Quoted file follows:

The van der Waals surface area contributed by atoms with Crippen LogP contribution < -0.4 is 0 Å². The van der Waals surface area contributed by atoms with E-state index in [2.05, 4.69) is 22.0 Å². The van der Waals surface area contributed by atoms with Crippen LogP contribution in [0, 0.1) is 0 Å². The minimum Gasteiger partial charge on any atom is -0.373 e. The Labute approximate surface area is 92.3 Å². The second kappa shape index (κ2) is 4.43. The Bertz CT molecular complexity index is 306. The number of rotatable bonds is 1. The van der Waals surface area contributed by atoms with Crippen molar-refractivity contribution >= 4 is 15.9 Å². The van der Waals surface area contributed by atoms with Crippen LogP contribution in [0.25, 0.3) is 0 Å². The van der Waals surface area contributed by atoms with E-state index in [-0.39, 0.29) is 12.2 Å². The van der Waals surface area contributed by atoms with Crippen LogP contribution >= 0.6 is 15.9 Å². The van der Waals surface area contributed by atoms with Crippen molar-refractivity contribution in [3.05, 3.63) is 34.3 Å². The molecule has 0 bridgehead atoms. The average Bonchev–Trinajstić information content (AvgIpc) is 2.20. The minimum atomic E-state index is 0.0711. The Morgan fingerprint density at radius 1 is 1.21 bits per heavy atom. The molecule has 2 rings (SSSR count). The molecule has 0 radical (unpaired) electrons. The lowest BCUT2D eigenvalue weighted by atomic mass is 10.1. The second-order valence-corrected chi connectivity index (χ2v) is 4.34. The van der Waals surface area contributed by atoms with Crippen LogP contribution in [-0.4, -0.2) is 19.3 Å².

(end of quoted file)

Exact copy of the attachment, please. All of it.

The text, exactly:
The van der Waals surface area contributed by atoms with Crippen LogP contribution < -0.4 is 0 Å². The van der Waals surface area contributed by atoms with E-state index in [2.05, 4.69) is 22.0 Å². The van der Waals surface area contributed by atoms with Crippen LogP contribution in [0, 0.1) is 0 Å². The minimum Gasteiger partial charge on any atom is -0.373 e. The Labute approximate surface area is 92.3 Å². The second kappa shape index (κ2) is 4.43. The Bertz CT molecular complexity index is 306. The number of rotatable bonds is 1. The van der Waals surface area contributed by atoms with Crippen molar-refractivity contribution >= 4 is 15.9 Å². The van der Waals surface area contributed by atoms with Crippen LogP contribution in [0.25, 0.3) is 0 Å². The van der Waals surface area contributed by atoms with E-state index in [-0.39, 0.29) is 12.2 Å². The van der Waals surface area contributed by atoms with Crippen LogP contribution >= 0.6 is 15.9 Å². The van der Waals surface area contributed by atoms with Crippen molar-refractivity contribution in [3.05, 3.63) is 34.3 Å². The molecule has 0 bridgehead atoms. The average Bonchev–Trinajstić information content (AvgIpc) is 2.20. The minimum atomic E-state index is 0.0711. The Morgan fingerprint density at radius 1 is 1.21 bits per heavy atom. The molecule has 2 rings (SSSR count). The molecule has 0 radical (unpaired) electrons. The lowest BCUT2D eigenvalue weighted by atomic mass is 10.1. The second-order valence-corrected chi connectivity index (χ2v) is 4.34. The van der Waals surface area contributed by atoms with Crippen LogP contribution in [-0.4, -0.2) is 19.3 Å².